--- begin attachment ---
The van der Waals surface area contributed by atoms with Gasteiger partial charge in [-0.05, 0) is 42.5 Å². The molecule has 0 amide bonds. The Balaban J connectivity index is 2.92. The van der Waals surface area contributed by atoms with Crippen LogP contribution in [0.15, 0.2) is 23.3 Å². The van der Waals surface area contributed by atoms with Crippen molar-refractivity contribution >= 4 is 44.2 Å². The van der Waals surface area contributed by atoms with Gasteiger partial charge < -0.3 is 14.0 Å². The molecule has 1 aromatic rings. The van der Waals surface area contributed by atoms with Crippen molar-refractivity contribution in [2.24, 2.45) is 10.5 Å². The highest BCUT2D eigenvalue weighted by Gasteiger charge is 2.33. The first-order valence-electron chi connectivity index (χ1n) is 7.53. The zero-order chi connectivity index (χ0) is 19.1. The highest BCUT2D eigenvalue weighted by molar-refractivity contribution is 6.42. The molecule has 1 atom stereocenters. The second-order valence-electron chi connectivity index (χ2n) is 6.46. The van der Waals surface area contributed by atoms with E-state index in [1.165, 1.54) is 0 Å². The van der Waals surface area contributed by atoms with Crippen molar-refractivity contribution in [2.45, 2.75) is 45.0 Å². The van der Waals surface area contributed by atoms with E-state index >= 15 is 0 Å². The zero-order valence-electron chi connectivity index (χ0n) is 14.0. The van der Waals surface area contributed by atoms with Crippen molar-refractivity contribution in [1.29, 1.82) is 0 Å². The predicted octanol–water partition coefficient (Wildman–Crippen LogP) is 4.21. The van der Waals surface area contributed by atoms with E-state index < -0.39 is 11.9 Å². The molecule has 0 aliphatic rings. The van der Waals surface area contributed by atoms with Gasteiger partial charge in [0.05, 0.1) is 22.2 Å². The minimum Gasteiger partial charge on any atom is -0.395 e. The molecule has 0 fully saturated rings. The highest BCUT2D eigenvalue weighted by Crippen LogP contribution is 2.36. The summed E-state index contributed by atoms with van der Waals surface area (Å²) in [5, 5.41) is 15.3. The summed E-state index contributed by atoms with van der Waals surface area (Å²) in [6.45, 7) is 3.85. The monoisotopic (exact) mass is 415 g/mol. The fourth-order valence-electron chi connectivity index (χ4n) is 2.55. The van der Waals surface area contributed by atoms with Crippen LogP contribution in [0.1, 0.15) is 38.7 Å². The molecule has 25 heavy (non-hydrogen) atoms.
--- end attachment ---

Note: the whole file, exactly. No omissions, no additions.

The van der Waals surface area contributed by atoms with Gasteiger partial charge in [-0.05, 0) is 42.5 Å². The molecule has 0 amide bonds. The Balaban J connectivity index is 2.92. The van der Waals surface area contributed by atoms with Crippen LogP contribution in [0.15, 0.2) is 23.3 Å². The van der Waals surface area contributed by atoms with Crippen molar-refractivity contribution >= 4 is 44.2 Å². The van der Waals surface area contributed by atoms with Gasteiger partial charge < -0.3 is 14.0 Å². The molecule has 1 aromatic rings. The van der Waals surface area contributed by atoms with Crippen molar-refractivity contribution in [2.24, 2.45) is 10.5 Å². The highest BCUT2D eigenvalue weighted by Gasteiger charge is 2.33. The first-order valence-electron chi connectivity index (χ1n) is 7.53. The zero-order chi connectivity index (χ0) is 19.1. The highest BCUT2D eigenvalue weighted by molar-refractivity contribution is 6.42. The molecule has 1 atom stereocenters. The second-order valence-electron chi connectivity index (χ2n) is 6.46. The van der Waals surface area contributed by atoms with E-state index in [1.165, 1.54) is 0 Å². The van der Waals surface area contributed by atoms with Crippen molar-refractivity contribution in [2.45, 2.75) is 45.0 Å². The van der Waals surface area contributed by atoms with E-state index >= 15 is 0 Å². The zero-order valence-electron chi connectivity index (χ0n) is 14.0. The van der Waals surface area contributed by atoms with Crippen molar-refractivity contribution in [1.29, 1.82) is 0 Å². The predicted octanol–water partition coefficient (Wildman–Crippen LogP) is 4.21. The van der Waals surface area contributed by atoms with E-state index < -0.39 is 11.9 Å². The molecule has 0 aliphatic rings. The van der Waals surface area contributed by atoms with Gasteiger partial charge in [0.05, 0.1) is 22.2 Å². The minimum Gasteiger partial charge on any atom is -0.395 e. The molecule has 0 fully saturated rings. The highest BCUT2D eigenvalue weighted by Crippen LogP contribution is 2.36. The summed E-state index contributed by atoms with van der Waals surface area (Å²) in [5, 5.41) is 15.3. The summed E-state index contributed by atoms with van der Waals surface area (Å²) in [6.45, 7) is 3.85. The monoisotopic (exact) mass is 415 g/mol. The fourth-order valence-electron chi connectivity index (χ4n) is 2.55. The van der Waals surface area contributed by atoms with Crippen LogP contribution in [0.1, 0.15) is 38.7 Å². The molecule has 25 heavy (non-hydrogen) atoms.